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Jailhouse Jim, SASS #13104

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About Jailhouse Jim, SASS #13104

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    Way out West
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    Anything western-old and new

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    Riding the Grubline with only the stars for a roof and a tree branch to hang my hat

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  1. Jailhouse Jim, SASS #13104

    .45 Cowboy Special on Lee single stage

    You are very welcome.
  2. Jailhouse Jim, SASS #13104

    .45 Cowboy Special on Lee single stage

    When using a taper crimp die, over crimping can result in this issue. Taper crimps are supposed to have between .001-.002 crimp measured at the mouth of the case. If you crimp more than this, you can squeeze the bullet with the case and actually resize it. The brass will actually relax slightly and the bullet will spin in the case.
  3. Jailhouse Jim, SASS #13104

    Shooting off center

    What you are doing is over gripping, that is, gripping the handgun too tight. As you press the trigger, subconsciously you are tightening your grip even more which will push the muzzle towards the support side. You are likely doing the same thing with a two-handed grip but are able to compensate with your support hand. The remedy is to lighten your grip to have control but not a death grip. Use the pad of your trigger finger to press the trigger steadily until the discharge. Concentrate on your sights as they come back on target while keeping the trigger fully depressed. Release the trigger as you cock the hammer. Dry fire practice and ball and dummy drills help to gain control of an engrained bad habit. Another good drill is to hold a retractable pen between your thumb, middle, and fourth finger while pressing the button as if it were a trigger without increasing pressure with your gripping digits. Remember, gripping tighter, especially one-handed, will make it worse. Some folks benefit from using the first joint of your trigger finger to help compensate for over-, gripping.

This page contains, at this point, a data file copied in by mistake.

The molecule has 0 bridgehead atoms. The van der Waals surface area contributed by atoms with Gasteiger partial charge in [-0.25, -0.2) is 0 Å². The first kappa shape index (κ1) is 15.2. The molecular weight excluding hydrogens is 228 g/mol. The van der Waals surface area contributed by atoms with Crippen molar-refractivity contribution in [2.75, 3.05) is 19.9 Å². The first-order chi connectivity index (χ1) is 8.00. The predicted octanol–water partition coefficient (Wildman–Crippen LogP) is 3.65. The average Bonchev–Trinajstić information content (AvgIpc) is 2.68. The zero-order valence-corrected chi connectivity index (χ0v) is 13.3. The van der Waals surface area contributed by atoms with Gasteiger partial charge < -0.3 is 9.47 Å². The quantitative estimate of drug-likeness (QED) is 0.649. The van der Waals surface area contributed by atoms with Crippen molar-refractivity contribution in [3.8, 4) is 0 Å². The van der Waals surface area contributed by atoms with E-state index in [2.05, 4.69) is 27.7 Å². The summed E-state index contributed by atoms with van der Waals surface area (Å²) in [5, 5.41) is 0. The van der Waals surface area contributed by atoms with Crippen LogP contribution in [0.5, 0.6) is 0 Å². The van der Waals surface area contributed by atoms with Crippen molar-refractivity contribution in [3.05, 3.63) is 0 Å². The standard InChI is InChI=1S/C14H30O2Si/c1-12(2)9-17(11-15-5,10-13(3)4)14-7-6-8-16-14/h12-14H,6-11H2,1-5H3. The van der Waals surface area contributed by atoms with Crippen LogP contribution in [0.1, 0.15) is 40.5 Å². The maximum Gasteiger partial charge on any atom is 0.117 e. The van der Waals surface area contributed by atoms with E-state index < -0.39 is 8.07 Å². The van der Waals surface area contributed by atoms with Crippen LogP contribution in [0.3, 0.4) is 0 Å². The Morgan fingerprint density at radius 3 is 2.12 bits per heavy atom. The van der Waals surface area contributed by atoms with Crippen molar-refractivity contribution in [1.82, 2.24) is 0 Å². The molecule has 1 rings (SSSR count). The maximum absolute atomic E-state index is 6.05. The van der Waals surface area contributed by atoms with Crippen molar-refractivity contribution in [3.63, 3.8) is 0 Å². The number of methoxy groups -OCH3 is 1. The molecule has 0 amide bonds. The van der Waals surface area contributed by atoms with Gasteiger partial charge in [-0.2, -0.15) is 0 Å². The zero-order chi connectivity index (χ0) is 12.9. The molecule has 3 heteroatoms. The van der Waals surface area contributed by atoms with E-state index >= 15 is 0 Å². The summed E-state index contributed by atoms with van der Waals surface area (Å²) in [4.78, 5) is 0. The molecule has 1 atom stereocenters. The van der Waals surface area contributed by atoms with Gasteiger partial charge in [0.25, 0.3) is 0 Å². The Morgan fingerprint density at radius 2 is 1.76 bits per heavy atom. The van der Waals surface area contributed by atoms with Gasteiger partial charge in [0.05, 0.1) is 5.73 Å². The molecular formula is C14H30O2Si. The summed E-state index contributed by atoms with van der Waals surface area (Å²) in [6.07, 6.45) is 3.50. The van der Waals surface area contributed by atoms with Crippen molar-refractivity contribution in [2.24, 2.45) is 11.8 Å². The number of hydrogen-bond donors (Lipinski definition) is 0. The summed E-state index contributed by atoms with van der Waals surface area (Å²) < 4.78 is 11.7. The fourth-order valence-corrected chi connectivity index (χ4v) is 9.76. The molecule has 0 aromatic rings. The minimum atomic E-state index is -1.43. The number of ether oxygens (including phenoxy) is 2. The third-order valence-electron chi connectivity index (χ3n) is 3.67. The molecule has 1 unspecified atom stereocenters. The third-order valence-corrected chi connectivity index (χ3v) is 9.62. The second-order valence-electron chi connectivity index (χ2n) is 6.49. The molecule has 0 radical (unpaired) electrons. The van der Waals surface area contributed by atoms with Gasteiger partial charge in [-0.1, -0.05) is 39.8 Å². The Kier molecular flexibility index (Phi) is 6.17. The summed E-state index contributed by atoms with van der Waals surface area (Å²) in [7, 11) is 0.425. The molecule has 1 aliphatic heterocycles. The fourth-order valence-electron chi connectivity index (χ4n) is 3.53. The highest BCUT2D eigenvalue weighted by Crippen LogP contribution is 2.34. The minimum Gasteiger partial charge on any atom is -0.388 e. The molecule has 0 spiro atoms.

4. Jailhouse Jim, SASS #13104

    Advice from a new shooter

    No offense taken at all. The main thing is to get out and enjoy the sport with whatever gear you find that works for YOU. There really isn't a right or wrong way to do it IMO.
  5. Jailhouse Jim, SASS #13104

    Advice from a new shooter

    I don't see the problem either. I started with a Winchester M94 Trails End in 45 Colt with the big loop. Still have it, shoot it on JW's birthday and night shoots. While not fast, it is 100% reliable. My SG was a 1889 Remington with fluid steel barrels. Still have it, still shoot it (BP only). Original Vaqueros in 45 Colt. My go to rifle now is a Chaparral '73 in 38WCF. The revolvers are '51 Navies in .36 with 4 5/8" barrels and Manhattan mods. TTN shotgun. I guess I don't have any of the right guns either
  6. Jailhouse Jim, SASS #13104


    I was a spotter
  7. Jailhouse Jim, SASS #13104


    So, I witnessed this a couple of weeks ago with a DD. Both revolvers staged. Shooter picks up and begins shooting LH gun while picking up RH gun keeping the lower edge of the muzzle in contact with prop. Technically this is not in hand based on the definition but clearly an advantage. Where does breaking contact with the prop apply? I called a P.
  8. Jailhouse Jim, SASS #13104

    Hang Fire vs. Light Hammer Strike